From Padang Bai
- You can catch the daily public ferry - ro-ro (large boat that includes vehicles). The ro-ro departs twice a day from either direction. It is slower but much cheaper than the fast boats.
From Benoa Harbour
- Quicksilver Runs daily cruises from Benoa Harbour in Bali to their monstrous pontoon which floats off Toyapakeh, Nusa Penida. The trip includes watersport activities centred on the pontoon. Rp 570,000 per person.
- Caspla Bali Boat, Sanur Beach in front of Ananda Beach Hotel, ☎ . Speed boat service, 3 times daily to Nusa Penida. Scheduled departure from Sanur Beach at 11AM, 2PM and 4:30PM. Departure from Buyuk, Nusa Penida at 8AM, 12:30PM and 4PM. One way fare Rp 125,000/person and return Rp 250,000/person.
- Maruti Express, Sanur Beach in front of Ananda Beach Hotel, ☎ . The first and most reliable speed boat service to Nusa Penida. Safe, reliable and fast. Scheduled departure from Sanur Beach at 8.30am; 10am and 4pm and departure from Nusa Penida at 7.30am; 9.30am and 3pm. One way fare Rp 150,000/person and return Rp 300,000/person. Note: Depending on who is manning the ticket desk, they will ask for much more but stand your ground. Locals pay 75,000....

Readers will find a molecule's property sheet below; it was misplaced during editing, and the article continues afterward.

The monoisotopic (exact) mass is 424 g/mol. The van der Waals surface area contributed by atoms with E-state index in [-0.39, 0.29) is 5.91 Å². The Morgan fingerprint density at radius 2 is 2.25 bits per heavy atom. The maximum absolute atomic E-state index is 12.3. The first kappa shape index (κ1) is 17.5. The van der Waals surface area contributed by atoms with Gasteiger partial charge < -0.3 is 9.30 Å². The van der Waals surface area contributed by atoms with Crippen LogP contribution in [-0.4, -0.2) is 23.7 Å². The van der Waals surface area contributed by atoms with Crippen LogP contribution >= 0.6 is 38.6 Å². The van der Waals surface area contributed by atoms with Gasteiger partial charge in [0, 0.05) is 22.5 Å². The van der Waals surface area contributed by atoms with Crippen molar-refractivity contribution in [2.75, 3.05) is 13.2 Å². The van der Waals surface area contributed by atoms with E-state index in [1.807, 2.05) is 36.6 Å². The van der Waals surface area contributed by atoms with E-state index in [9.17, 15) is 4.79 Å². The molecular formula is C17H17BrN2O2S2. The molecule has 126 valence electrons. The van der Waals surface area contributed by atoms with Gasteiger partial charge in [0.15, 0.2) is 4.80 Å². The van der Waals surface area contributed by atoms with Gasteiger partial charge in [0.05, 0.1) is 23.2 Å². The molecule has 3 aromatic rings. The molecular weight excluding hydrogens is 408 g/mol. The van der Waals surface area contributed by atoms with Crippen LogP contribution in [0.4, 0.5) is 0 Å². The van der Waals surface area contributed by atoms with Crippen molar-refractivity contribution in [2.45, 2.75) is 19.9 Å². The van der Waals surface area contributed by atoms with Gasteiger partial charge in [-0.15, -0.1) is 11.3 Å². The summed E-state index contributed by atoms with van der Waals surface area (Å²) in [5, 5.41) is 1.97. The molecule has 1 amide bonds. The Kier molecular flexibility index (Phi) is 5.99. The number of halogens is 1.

- Gangga Express
- Mola Mola
- Dwi Manunggal
- Semaya One
From Nusa Lembongan
- Public boats depart daily at 6AM close to the suspension bridge between Nusa Lembongan and Nusa Ceningan and run to Toyapakeh or Buyuk Harbour in northern Nusa Penida. There are also services from the Jungut Batu area of Nusa Lembongan to Nusa Penida.